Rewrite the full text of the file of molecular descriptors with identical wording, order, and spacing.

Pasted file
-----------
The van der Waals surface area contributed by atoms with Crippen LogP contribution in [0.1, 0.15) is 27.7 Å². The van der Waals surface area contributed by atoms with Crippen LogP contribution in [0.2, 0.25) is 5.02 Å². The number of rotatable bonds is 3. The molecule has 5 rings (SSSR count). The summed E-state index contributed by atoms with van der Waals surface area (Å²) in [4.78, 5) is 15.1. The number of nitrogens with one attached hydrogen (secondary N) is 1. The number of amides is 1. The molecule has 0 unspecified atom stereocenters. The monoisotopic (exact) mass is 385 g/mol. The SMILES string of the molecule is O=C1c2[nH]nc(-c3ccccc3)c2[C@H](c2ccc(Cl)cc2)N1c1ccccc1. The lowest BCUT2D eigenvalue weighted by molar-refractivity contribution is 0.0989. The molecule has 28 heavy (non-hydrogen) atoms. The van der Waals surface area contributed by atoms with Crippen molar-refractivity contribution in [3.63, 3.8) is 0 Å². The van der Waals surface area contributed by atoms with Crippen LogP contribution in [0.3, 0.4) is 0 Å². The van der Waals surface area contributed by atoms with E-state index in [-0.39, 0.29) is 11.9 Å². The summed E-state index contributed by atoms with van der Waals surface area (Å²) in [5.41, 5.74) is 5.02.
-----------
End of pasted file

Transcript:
The van der Waals surface area contributed by atoms with Crippen LogP contribution in [0.1, 0.15) is 27.7 Å². The van der Waals surface area contributed by atoms with Crippen LogP contribution in [0.2, 0.25) is 5.02 Å². The number of rotatable bonds is 3. The molecule has 5 rings (SSSR count). The summed E-state index contributed by atoms with van der Waals surface area (Å²) in [4.78, 5) is 15.1. The number of nitrogens with one attached hydrogen (secondary N) is 1. The number of amides is 1. The molecule has 0 unspecified atom stereocenters. The monoisotopic (exact) mass is 385 g/mol. The SMILES string of the molecule is O=C1c2[nH]nc(-c3ccccc3)c2[C@H](c2ccc(Cl)cc2)N1c1ccccc1. The lowest BCUT2D eigenvalue weighted by molar-refractivity contribution is 0.0989. The molecule has 28 heavy (non-hydrogen) atoms. The van der Waals surface area contributed by atoms with Crippen molar-refractivity contribution in [3.63, 3.8) is 0 Å². The van der Waals surface area contributed by atoms with Crippen LogP contribution in [0.3, 0.4) is 0 Å². The van der Waals surface area contributed by atoms with E-state index in [-0.39, 0.29) is 11.9 Å². The summed E-state index contributed by atoms with van der Waals surface area (Å²) in [5.41, 5.74) is 5.02.